The Federal Government lists marijuana as a “Schedule I” controlled substance, meaning it has a high potential for abuse and no currently accepted medical use. 21 USC § 812(b)(1). Because there is no current accepted medical use, Federal law prohibits physician from issuing prescriptions for marijuana. 21 CFR § 1306.04(a). However, the Federal Government has traditionally deferred to the States to prosecute small-scale marijuana violations. This lack of Federal enforcement has encouraged the States to enact less stringent controls on the marijuana industry. read more
Since its passage in 1989, the now ubiquitous federal law known as the Stark Law has driven the business behavior of health care providers of many kinds. Recent developments, however, make us wonder whether the end of Stark is near, and if so, whether that’s a good thing.
By way of background, the Stark law has two components: part one, a self referral prohibition, generally forbids physicians from referring to a provider of any “designated health service” (DHS) (e.g. MRI, PT, clinical lab) if the physician or his/her immediate family member has a financial relationship (including ownership interest) with the provider of the service. Part two mandates that certain compensation arrangements between healthcare providers meet certain requirements. Things like medical director agreements, management agreements, employment and independent contractor arrangements have been regulated by the law since its inception. Most notably, for purposes of this article, one provision (the “In Office Ancillary Services” exception or “IOAS”, also known as the “Group Practice Exception”) has allowed medical practices to provide all sorts of “ancillary services” to their own patients. That is the key aspect of the law that is lately coming under serious attack. read more
The Stark Regs (1) forbid doctors and their immediate family members from referring their patients to businesses they own which provide “designated health services,” and (2) contains a long list of permitted financial relationships between health care providers. The list of what constitutes a “designated health service” (DHS) includes PT, rehab, diagnostic imaging, clinical lab, DME, and home health. A “physician” means an M.D., D.O., chiropractor, podiatrist, optometrist or dentist. An “immediate family member” is a husband or wife; birth or adoptive parent, child, or sibling; stepparent, stepchild, stepbrother, or stepsister; father-in-law, mother-in-law, son-in-law, daughter-in-law, brother-in-law, or sister-in-law; grandparent or grandchild; and spouse of a grandparent or grandchild. In short, if you or your family member owns a DHS, don’t refer to it. Unless of course your situation falls within one or more of the gazillion exceptions.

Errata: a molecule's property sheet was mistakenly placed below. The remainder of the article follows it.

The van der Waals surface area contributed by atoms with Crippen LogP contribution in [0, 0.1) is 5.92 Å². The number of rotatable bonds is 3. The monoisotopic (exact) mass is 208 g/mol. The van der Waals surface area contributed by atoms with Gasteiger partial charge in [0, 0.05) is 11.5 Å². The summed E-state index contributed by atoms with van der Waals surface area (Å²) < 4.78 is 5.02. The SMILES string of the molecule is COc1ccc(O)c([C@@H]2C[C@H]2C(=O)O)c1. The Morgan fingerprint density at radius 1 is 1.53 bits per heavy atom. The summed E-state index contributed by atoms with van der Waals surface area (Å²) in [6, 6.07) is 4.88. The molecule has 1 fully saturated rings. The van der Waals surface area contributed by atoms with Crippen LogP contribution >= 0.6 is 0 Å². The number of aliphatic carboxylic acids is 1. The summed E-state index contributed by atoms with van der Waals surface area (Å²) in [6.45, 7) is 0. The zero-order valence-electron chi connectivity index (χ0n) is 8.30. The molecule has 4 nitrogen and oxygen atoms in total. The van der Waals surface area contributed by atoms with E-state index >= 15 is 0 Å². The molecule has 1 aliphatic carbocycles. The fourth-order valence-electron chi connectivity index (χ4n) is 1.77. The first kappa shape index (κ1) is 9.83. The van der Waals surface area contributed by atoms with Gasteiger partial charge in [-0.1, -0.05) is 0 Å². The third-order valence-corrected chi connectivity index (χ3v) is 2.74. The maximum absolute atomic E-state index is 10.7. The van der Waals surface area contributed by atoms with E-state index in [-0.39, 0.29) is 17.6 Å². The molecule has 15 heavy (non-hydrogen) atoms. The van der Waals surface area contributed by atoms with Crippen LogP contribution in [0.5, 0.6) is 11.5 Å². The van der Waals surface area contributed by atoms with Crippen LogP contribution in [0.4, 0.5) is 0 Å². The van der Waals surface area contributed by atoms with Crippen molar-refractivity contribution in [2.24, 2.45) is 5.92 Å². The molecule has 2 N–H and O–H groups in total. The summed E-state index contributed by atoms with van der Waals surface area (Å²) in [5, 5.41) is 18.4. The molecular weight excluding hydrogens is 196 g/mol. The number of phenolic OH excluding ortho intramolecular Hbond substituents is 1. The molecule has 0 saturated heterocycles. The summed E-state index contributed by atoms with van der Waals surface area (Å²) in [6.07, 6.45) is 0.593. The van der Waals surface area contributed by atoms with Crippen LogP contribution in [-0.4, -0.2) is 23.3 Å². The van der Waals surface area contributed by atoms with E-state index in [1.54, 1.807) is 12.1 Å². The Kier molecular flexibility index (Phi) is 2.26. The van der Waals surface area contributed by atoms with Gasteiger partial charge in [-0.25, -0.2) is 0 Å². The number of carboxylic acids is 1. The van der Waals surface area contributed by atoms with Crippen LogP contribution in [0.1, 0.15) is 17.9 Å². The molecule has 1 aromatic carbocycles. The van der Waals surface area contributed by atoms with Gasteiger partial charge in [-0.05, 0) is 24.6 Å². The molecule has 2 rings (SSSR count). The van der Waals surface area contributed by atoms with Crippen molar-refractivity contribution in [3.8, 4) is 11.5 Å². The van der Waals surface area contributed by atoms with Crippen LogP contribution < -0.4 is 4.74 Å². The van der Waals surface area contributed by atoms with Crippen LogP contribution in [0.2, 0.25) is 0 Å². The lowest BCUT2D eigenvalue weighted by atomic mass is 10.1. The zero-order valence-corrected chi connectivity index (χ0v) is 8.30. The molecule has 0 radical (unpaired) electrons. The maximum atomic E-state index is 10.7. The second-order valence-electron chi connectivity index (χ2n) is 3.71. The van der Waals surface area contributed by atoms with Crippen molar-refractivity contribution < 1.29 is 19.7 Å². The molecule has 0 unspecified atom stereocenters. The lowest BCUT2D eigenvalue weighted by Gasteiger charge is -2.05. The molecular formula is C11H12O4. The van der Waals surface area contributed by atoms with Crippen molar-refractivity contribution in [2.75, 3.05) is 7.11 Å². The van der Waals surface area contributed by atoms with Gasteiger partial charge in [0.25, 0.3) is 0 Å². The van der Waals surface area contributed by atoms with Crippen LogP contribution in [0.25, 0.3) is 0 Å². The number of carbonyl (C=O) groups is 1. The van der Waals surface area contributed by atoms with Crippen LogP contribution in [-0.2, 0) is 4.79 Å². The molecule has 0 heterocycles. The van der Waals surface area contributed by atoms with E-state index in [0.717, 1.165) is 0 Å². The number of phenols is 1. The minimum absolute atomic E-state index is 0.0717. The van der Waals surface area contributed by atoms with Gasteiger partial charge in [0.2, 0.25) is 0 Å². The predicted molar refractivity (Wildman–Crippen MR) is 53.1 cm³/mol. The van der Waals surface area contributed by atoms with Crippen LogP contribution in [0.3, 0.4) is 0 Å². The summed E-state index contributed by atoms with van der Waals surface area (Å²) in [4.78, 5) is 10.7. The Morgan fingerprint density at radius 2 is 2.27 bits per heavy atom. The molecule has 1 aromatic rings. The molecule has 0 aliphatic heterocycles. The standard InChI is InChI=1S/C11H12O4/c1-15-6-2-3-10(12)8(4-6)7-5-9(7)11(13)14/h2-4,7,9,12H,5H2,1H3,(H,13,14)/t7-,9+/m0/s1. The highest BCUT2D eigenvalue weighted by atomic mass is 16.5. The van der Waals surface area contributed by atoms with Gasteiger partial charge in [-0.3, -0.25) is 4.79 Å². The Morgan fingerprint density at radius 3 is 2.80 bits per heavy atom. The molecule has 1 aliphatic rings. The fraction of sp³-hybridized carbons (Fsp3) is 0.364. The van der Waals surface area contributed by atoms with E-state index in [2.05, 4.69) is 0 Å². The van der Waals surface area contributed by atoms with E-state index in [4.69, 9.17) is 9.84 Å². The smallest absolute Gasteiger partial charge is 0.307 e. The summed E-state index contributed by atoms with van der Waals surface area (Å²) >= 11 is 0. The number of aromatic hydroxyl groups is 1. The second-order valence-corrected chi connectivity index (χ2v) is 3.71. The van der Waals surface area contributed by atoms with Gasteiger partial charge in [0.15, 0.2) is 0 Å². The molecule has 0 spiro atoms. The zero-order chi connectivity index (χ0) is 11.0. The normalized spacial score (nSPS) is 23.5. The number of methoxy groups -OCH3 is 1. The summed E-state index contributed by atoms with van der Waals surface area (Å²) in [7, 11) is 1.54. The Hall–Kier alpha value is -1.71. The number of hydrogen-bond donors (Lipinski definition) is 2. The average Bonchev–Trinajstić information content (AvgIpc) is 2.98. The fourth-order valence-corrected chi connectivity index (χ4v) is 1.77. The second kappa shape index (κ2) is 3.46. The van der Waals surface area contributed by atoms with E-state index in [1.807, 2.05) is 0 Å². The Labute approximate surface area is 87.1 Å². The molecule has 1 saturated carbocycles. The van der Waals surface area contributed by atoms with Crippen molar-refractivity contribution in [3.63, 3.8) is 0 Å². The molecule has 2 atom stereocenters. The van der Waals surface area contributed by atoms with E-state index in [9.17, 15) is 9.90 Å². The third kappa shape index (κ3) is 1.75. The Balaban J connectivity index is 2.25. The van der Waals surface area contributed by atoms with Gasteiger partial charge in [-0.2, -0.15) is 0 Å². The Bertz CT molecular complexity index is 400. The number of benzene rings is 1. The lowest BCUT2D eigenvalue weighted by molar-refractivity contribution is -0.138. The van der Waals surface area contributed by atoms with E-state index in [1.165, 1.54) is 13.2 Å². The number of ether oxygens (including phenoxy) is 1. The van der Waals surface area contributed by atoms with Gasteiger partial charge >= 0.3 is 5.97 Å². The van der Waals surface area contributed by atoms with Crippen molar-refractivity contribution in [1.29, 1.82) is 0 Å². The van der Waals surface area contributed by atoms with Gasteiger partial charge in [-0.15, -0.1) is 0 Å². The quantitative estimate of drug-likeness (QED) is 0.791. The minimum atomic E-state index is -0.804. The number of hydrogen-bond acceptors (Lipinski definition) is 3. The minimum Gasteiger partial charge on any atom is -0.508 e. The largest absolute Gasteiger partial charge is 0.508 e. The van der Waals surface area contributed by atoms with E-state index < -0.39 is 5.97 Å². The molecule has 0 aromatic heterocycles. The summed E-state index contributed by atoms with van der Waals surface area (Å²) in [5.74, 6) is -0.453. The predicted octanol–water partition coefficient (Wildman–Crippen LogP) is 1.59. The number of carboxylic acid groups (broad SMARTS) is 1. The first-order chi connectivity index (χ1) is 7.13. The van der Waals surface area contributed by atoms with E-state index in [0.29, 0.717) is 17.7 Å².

A few key changes from the third set of revisions (so called Stark III) which affect physicians are helpful to keep in mind. For instance, the way fair market value of physician compensation is determined in the Stark II regs has been simplified and now depends on an amorphous consideration of the transaction, its location and other factors. The clear formulas contained in Stark II was dropped and this makes the need for an expert FMV study even more compelling. read more
Licensed healthcare providers and facilities (including many drug and alcohol recovery businesses) who enter into arrangements with clinical labs to provide services to their patients and who then wish to charge more for those lab services will be very disappointed to learn about the restrictions under Florida law.
Section 456.054, Florida Statutes prohibits “kickbacks” and reads—
(1) As used in this section, the term “kickback” means a remuneration or payment, by or on behalf of a provider of health care services or items, to any person as an incentive or inducement to refer patients for past or future services or items, when the payment is not tax deductible as an ordinary and necessary expense.
(2) It is unlawful for any health care provider or any provider of health care services to offer, pay, solicit, or receive a kickback, directly or indirectly, overtly or covertly, in cash or in kind, for referring or soliciting patients.
(3) Violations of this section shall be considered patient brokering and shall be punishable as provided in s. 817.505.
The issue involved in a provider or facility charging more for lab services than they were charged by the lab itself is that the prohibition above applies to healthcare providers and “any provider of healthcare services.” Regulators may find any reduced fee by the lab to constitute a kickback in exchange for a volume of patient referrals.
A related issue has to do with Florida insurance laws that pertain to charging more for an item or service than the provider or facility was charged. For instance, if Lab 1 charges the provider/facility $10 for lab work, and the provider/facility charges an insurer $20, that can be found to constitute insurance fraud.
The key Florida prohibition, however, is found in the Florida Administrative Code, which reads—
59A-7.037 Rebates Prohibited – Penalties.
(1) No owner, director, administrator, physician, surgeon, consultant, employee, organization, agency, representative, or person either directly or indirectly, shall pay or receive any commission, bonus, kickback, rebate or gratuity or engage in any split fee arrangement in any form whatsoever for the referral of a patient. Any violation of Rule 59A-7.037, F.A.C., by a clinical laboratory or administrator, physician, surgeon, consultant, employee, organization, agency, representative, or person acting on behalf of the clinical laboratory will result in action by the agency under Section 483.221, F.S., up to and including revocation of the license of the clinical laboratory. In the case of any party or individual not licensed by the agency acting in violation of this Rule, a fine not exceeding $1,000 shall be levied and, as applicable, the agency shall recommend that disciplinary action be taken by the entity responsible for licensure of such party or individual.
(2) No licensed practitioner of the healing arts or licensed facility is permitted to add to the price charged by any laboratory except for a service or handling charge representing a cost actually incurred as an item of expense. However, the licensed practitioner or licensed facility is entitled to fair compensation for all professional services rendered. The amount of the service or handling charge, if any, shall be set forth clearly in the bill to the patient.
(3) Each licensed laboratory shall develop a fee schedule for laboratory services which shall be available to the patient, the authorized person requesting the test or agency upon request and shall be subject to subsection 59A-7.037(2), F.A.C.
In this era where healthcare providers and facilities are struggling to hold onto dwindling profit margins, it is understandable why some are considering arrangements with clinical labs. Still, Florida providers and facilities have to be extremely cautious when entering into such arrangements.